Date: November 19, 2019
By: Jeroen Caeyers – Wavepart



The UBEX from the company Lightware in Hungary is a familiy of AV over IP products. It has many things in common with other AV over IP products on the market. Things like support for: 4K resolution, HDCP 2.2, control signals (RS232 / IR) and units configurable as transmitter or receiver.

Three things are less common in other products:

  • Uncompressed video up to 20Gbps (uncompressed 4K60 4:4:4)
  • Simultaneous two way traffic (full duplex)
  • A complete manufacturer inhouse design

There are several versions of the UBEX, starting with the UBEX-PRO20-HDMI-F110. This is the pair we are going to review here. Other UBEX versions have additional audio and control features that this version doesn’t have. And there’s a special ruggedized rental version.

Background information

There a generally two reasons why you would want uncompressed video: video quality and very low latency.

To be able to handle 20Gbps (and support fully uncompressed 4K60 4:4:4), the UBEX bundles two 10Gbps Ethernet channels using LACP. Therefore, the UBEX-PRO20-HDMI-F110 has two 10Gpbs SFP+ fiber Ethernet connections. This means you can choose a SFP+ module that suits your needs when it comes to type of fiber and distance.

The UBEX operates in one of two modes:

  • Extender Mode: two units connected
  • Matrix Mode: several units are connected through a 10Gbps Ethernet switch acting as a virtual Matrix Switcher. In this mode a Matrix Management Unit (MMU) is required

This review is limited to the Extender Mode because we didn’t have a MMU.


The enclosure of the UBEX is very robust and it has very powerfull fans. The latter becomes apparent at startup, but only briefly. It’s good to know the powerful fans are there in case things become hot.

Each Ubex Unit can be controlled from the frontpanel or with a graphical user interface (GUI) on a laptop. The laptop connects to the 1Gbps port of the UBEX, the Lightware Device Controller detects the UBEX and opens the GUI.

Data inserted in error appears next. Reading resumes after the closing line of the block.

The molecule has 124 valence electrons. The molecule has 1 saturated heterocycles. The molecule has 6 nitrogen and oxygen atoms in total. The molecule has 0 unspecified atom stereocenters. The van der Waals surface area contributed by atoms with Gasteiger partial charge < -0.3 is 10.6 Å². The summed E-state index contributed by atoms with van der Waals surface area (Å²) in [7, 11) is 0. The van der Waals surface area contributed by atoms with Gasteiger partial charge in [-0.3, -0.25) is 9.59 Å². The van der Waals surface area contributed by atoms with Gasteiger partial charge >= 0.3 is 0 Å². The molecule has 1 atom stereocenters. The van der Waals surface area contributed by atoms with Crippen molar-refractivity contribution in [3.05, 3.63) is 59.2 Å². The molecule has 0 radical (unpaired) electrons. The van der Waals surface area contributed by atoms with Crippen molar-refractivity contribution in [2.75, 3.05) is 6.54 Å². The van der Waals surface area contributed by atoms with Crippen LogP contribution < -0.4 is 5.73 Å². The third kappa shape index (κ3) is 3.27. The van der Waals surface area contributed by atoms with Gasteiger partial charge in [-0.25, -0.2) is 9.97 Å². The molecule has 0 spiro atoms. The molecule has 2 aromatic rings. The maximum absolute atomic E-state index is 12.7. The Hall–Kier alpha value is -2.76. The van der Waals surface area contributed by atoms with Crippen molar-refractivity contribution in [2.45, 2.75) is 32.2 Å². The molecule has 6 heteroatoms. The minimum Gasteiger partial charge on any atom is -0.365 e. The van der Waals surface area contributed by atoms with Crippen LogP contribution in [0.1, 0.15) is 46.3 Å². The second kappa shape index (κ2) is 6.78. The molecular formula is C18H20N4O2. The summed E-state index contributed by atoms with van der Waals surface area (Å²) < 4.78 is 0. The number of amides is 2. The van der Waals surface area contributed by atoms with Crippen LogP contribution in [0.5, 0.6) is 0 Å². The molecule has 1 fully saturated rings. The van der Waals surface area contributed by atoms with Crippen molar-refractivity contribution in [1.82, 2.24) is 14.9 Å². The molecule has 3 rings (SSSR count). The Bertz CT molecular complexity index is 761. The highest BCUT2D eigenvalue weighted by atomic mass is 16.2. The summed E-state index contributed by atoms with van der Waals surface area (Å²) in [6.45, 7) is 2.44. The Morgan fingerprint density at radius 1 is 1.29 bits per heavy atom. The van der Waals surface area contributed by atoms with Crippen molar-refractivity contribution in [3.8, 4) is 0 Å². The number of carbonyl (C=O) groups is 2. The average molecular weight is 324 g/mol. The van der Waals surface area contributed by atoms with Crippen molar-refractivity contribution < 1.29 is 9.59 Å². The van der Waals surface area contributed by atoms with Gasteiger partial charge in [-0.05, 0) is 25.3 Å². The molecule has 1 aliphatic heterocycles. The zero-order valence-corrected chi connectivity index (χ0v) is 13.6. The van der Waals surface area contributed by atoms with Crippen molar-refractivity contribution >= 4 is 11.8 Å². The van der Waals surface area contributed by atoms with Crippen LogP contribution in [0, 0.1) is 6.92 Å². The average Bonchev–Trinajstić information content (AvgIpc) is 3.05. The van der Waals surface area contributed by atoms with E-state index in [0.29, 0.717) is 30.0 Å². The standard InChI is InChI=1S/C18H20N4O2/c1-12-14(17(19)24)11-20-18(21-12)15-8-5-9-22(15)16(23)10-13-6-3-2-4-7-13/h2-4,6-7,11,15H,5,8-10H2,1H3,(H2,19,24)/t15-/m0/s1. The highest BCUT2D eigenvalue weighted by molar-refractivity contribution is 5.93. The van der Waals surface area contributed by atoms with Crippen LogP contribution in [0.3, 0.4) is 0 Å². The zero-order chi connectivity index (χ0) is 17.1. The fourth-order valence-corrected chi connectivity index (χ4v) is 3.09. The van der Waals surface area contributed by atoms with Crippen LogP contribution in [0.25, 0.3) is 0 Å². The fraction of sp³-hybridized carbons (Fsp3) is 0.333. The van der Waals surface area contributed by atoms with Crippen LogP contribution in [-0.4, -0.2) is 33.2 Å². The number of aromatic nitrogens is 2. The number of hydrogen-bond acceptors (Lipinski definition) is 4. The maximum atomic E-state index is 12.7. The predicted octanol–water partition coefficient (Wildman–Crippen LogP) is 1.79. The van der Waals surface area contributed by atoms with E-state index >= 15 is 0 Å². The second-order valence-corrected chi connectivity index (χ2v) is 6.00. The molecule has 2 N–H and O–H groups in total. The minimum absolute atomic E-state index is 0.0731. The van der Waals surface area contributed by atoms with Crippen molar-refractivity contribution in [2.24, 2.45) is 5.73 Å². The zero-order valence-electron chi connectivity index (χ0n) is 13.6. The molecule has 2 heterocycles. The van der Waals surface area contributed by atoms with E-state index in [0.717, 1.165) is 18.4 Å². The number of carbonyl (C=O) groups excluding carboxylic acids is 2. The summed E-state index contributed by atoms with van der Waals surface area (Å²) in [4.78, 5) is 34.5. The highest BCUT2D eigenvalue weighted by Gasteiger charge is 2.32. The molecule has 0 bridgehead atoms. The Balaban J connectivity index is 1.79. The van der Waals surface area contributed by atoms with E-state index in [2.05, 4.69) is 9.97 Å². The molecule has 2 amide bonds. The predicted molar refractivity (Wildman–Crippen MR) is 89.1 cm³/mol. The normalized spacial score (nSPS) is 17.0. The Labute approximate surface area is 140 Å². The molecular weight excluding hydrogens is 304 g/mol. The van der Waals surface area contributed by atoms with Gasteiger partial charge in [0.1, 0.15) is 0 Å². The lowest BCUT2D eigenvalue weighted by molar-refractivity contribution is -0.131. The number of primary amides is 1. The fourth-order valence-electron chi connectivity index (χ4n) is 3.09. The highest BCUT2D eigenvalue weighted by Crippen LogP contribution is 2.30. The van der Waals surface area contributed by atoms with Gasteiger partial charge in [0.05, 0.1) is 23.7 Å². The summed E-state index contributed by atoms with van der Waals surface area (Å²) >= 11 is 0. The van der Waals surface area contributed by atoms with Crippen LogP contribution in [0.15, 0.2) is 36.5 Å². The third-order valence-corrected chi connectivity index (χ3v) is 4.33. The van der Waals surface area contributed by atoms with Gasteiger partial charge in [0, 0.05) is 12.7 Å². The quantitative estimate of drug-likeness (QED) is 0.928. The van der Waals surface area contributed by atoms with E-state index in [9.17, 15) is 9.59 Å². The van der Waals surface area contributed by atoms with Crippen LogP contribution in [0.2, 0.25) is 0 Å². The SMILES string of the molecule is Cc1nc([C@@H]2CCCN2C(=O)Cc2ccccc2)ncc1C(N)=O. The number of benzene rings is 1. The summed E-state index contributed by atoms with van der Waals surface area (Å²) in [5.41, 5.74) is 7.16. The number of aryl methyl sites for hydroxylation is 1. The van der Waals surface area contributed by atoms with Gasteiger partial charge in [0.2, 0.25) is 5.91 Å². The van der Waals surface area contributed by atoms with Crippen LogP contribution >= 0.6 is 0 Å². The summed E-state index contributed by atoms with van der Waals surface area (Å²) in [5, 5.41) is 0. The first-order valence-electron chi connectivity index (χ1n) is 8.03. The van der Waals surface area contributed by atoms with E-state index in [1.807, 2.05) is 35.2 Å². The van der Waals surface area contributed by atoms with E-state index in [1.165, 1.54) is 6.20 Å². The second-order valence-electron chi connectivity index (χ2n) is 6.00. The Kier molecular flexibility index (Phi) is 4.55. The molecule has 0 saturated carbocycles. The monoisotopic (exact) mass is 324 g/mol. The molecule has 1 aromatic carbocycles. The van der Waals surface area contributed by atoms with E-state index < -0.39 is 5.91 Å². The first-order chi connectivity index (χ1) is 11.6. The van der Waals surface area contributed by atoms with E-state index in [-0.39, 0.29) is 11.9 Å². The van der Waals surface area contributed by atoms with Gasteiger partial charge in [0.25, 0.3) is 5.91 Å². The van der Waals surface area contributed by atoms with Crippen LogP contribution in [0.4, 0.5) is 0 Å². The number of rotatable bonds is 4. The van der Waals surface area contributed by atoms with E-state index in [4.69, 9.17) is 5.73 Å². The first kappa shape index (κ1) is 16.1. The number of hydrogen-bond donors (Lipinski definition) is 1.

In extender mode, each UBEX has to be configured as Transmitter, Receiver or Transceiver (Transmit an Receive simultaneously). Two HDMI inputs and two HMDI outputs facilitate the different modes.


I started by connecting the UBEX in Extender Mode to my 10Gbps switch for test. My fest failed. When I asked Lightware, they told me that Extender Mode only works with a point to point connection.

With a 1:1 connection I started with both units in Transceiver Mode. I was surprised by the level of detail the GUI provides:

On the right side, it shows how the data is split up over the two SFP+ links, including temperature.

HDMI Out 1 of transceiver with IP is delivering a full HD image without HDCP.

Chromecast Ultra

HMDI In 2 of the same transceiver is connected to a Chromecast Ultra. It can be seen that the UBEX receives a 3840×2160 image with HDCP 2.2 copy protection from the Chromecast. When the HDMI TMDS overhead and blanking is stripped off, a stream of 8.59Gbps remains.

Clicking HDMI In 2 tile gives even more information, like HDMI datarate and pixelclock as well as color space (YUV) and audio sample rate.

If you still dont’ have enough detail, you can open te frame detector.

In Transmitter / Receiver Mode (2 independent AV streams from transmitter to receiver) you can run into a bandwidth limitation. You “only” have 20Gbps. If this happens, the stream tile turns yellow. With the help of the built in scaler (one in each UBEX) you can lower the resolution or use chroma subsampling (4:2:2):

Last, but not least I want to mention the EDID management features. Everything you would hope to see is there:

  • Import / Export EDIDs
  • Read EDID from display
  • A long list of factory stored EDIDs
  • A user accessible memory to store EDIDs
  • Create new EDIDs
  • Edit / view EDIDs


The UBEX is an AV over IP solution without many compromises. If I have to name one it would be the fact that in each UBEX there’s only one full featured scaler. And, understandably, it’s not the cheapest solution around.

Since it’s all uncompressed, both latency and quality are perfect. The enclosure is robust and the jog dial on the front panel works really well.

As a technician, I like the level of detail you get out of the GUI. Like EDID, datarates, color depth, resolution, color spaces, blanking and HDCP, Many of those parameters can be controlled with the built-in scaler and EDID manager.

It takes a bit of time to familiarize with all the information present in the GUI. I overlooked a small arrow to set the audio routing. But luckily techsupport helped me out. But when you are used to the interface, you will appreciate all it has to offer.

In extender mode there’s not much IP knowledge required. There’s only a point to point connection. When using the Matrix Mode, this changes. You will need to configure an Ethernet switch. I hope to get a Matrix Management Unit (MMU) shortly so I can review this as well.

To find out more about this product visit